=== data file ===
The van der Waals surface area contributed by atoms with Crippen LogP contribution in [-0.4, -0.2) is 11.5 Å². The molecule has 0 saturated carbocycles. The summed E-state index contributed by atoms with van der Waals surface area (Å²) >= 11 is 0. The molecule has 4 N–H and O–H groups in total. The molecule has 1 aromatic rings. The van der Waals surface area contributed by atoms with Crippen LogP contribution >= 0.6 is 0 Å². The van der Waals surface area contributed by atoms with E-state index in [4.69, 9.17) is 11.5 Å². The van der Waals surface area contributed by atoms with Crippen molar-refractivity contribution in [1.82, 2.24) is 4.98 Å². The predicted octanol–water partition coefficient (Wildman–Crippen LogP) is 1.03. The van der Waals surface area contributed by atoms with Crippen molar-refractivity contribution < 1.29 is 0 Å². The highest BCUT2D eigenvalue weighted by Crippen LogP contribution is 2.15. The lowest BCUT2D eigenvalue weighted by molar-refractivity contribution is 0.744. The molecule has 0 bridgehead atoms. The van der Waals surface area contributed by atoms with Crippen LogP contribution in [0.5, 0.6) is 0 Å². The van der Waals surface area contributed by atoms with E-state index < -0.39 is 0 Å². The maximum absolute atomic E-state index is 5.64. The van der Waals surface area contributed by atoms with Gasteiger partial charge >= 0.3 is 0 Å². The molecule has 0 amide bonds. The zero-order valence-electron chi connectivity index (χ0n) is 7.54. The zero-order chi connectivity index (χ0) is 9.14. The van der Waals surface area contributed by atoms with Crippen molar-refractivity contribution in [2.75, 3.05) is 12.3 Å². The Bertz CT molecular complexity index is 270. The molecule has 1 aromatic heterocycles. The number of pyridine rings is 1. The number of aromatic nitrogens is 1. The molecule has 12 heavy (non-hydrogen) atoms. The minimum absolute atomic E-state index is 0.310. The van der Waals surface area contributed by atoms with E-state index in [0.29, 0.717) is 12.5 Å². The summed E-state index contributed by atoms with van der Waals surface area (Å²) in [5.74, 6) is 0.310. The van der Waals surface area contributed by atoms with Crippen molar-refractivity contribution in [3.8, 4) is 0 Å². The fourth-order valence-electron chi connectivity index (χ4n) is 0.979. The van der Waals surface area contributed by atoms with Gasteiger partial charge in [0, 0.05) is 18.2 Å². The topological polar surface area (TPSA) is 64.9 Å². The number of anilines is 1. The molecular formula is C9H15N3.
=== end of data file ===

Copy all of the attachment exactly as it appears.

The van der Waals surface area contributed by atoms with Crippen LogP contribution in [-0.4, -0.2) is 11.5 Å². The molecule has 0 saturated carbocycles. The summed E-state index contributed by atoms with van der Waals surface area (Å²) >= 11 is 0. The molecule has 4 N–H and O–H groups in total. The molecule has 1 aromatic rings. The van der Waals surface area contributed by atoms with Crippen LogP contribution >= 0.6 is 0 Å². The van der Waals surface area contributed by atoms with E-state index in [4.69, 9.17) is 11.5 Å². The van der Waals surface area contributed by atoms with Crippen molar-refractivity contribution in [1.82, 2.24) is 4.98 Å². The predicted octanol–water partition coefficient (Wildman–Crippen LogP) is 1.03. The van der Waals surface area contributed by atoms with Crippen molar-refractivity contribution < 1.29 is 0 Å². The highest BCUT2D eigenvalue weighted by Crippen LogP contribution is 2.15. The lowest BCUT2D eigenvalue weighted by molar-refractivity contribution is 0.744. The molecule has 0 bridgehead atoms. The van der Waals surface area contributed by atoms with Crippen LogP contribution in [0.5, 0.6) is 0 Å². The van der Waals surface area contributed by atoms with E-state index < -0.39 is 0 Å². The maximum absolute atomic E-state index is 5.64. The van der Waals surface area contributed by atoms with Gasteiger partial charge >= 0.3 is 0 Å². The molecule has 0 amide bonds. The zero-order valence-electron chi connectivity index (χ0n) is 7.54. The zero-order chi connectivity index (χ0) is 9.14. The van der Waals surface area contributed by atoms with Crippen molar-refractivity contribution in [2.75, 3.05) is 12.3 Å². The Bertz CT molecular complexity index is 270. The molecule has 1 aromatic heterocycles. The number of pyridine rings is 1. The number of aromatic nitrogens is 1. The molecule has 12 heavy (non-hydrogen) atoms. The minimum absolute atomic E-state index is 0.310. The van der Waals surface area contributed by atoms with E-state index in [0.29, 0.717) is 12.5 Å². The summed E-state index contributed by atoms with van der Waals surface area (Å²) in [5.74, 6) is 0.310. The van der Waals surface area contributed by atoms with Crippen molar-refractivity contribution in [3.8, 4) is 0 Å². The fourth-order valence-electron chi connectivity index (χ4n) is 0.979. The van der Waals surface area contributed by atoms with Gasteiger partial charge in [0, 0.05) is 18.2 Å². The topological polar surface area (TPSA) is 64.9 Å². The number of anilines is 1. The molecular formula is C9H15N3.